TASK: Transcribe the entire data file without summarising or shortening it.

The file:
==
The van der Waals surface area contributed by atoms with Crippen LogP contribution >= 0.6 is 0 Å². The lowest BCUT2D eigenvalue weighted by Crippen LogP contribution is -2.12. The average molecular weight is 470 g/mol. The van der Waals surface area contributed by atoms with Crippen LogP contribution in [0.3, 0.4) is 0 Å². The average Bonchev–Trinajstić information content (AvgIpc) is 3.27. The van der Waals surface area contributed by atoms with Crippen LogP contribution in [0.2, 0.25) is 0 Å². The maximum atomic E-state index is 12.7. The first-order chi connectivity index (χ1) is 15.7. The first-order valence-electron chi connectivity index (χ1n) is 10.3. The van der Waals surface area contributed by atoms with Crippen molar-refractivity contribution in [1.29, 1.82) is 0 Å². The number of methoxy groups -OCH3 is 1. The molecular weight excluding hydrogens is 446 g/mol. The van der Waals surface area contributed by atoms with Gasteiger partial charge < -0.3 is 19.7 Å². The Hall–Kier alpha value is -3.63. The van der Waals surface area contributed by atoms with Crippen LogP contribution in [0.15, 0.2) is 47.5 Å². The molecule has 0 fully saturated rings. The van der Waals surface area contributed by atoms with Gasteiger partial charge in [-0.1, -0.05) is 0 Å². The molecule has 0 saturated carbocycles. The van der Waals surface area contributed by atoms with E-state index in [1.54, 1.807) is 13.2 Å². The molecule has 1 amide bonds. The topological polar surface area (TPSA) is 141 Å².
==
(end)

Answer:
The van der Waals surface area contributed by atoms with Crippen LogP contribution >= 0.6 is 0 Å². The lowest BCUT2D eigenvalue weighted by Crippen LogP contribution is -2.12. The average molecular weight is 470 g/mol. The van der Waals surface area contributed by atoms with Crippen LogP contribution in [0.3, 0.4) is 0 Å². The average Bonchev–Trinajstić information content (AvgIpc) is 3.27. The van der Waals surface area contributed by atoms with Crippen LogP contribution in [0.2, 0.25) is 0 Å². The maximum atomic E-state index is 12.7. The first-order chi connectivity index (χ1) is 15.7. The first-order valence-electron chi connectivity index (χ1n) is 10.3. The van der Waals surface area contributed by atoms with Crippen molar-refractivity contribution in [1.29, 1.82) is 0 Å². The number of methoxy groups -OCH3 is 1. The molecular weight excluding hydrogens is 446 g/mol. The van der Waals surface area contributed by atoms with Gasteiger partial charge < -0.3 is 19.7 Å². The Hall–Kier alpha value is -3.63. The van der Waals surface area contributed by atoms with Crippen LogP contribution in [0.15, 0.2) is 47.5 Å². The molecule has 0 fully saturated rings. The van der Waals surface area contributed by atoms with Gasteiger partial charge in [-0.1, -0.05) is 0 Å². The molecule has 0 saturated carbocycles. The van der Waals surface area contributed by atoms with E-state index in [1.54, 1.807) is 13.2 Å². The molecule has 1 amide bonds. The topological polar surface area (TPSA) is 141 Å².